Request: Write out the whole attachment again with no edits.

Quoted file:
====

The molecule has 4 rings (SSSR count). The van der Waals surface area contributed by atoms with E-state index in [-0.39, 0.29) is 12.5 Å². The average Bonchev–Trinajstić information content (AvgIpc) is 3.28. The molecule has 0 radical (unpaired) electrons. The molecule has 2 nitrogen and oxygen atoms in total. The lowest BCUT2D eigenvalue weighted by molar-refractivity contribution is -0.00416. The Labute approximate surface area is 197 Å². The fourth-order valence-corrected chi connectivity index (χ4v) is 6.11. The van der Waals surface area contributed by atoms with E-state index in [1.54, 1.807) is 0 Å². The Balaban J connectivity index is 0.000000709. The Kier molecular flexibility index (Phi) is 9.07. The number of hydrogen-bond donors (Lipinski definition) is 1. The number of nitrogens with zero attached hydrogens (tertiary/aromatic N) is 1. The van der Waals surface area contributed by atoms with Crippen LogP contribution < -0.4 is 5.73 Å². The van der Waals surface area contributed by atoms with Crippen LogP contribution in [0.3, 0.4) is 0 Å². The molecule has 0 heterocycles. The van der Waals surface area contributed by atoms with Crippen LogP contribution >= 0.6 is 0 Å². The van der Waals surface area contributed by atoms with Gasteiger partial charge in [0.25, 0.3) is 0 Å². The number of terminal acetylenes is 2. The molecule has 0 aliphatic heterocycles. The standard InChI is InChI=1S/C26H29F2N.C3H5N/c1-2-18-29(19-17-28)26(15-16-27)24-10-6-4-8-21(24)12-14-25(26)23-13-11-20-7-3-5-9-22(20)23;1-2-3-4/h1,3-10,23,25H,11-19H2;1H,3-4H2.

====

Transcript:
The molecule has 4 rings (SSSR count). The van der Waals surface area contributed by atoms with E-state index in [-0.39, 0.29) is 12.5 Å². The average Bonchev–Trinajstić information content (AvgIpc) is 3.28. The molecule has 0 radical (unpaired) electrons. The molecule has 2 nitrogen and oxygen atoms in total. The lowest BCUT2D eigenvalue weighted by molar-refractivity contribution is -0.00416. The Labute approximate surface area is 197 Å². The fourth-order valence-corrected chi connectivity index (χ4v) is 6.11. The van der Waals surface area contributed by atoms with E-state index in [1.54, 1.807) is 0 Å². The Balaban J connectivity index is 0.000000709. The Kier molecular flexibility index (Phi) is 9.07. The number of hydrogen-bond donors (Lipinski definition) is 1. The number of nitrogens with zero attached hydrogens (tertiary/aromatic N) is 1. The van der Waals surface area contributed by atoms with Crippen LogP contribution < -0.4 is 5.73 Å². The van der Waals surface area contributed by atoms with Crippen LogP contribution in [0.3, 0.4) is 0 Å². The molecule has 0 heterocycles. The van der Waals surface area contributed by atoms with Crippen LogP contribution >= 0.6 is 0 Å². The van der Waals surface area contributed by atoms with Gasteiger partial charge in [0.25, 0.3) is 0 Å². The number of terminal acetylenes is 2. The molecule has 0 aliphatic heterocycles. The standard InChI is InChI=1S/C26H29F2N.C3H5N/c1-2-18-29(19-17-28)26(15-16-27)24-10-6-4-8-21(24)12-14-25(26)23-13-11-20-7-3-5-9-22(20)23;1-2-3-4/h1,3-10,23,25H,11-19H2;1H,3-4H2.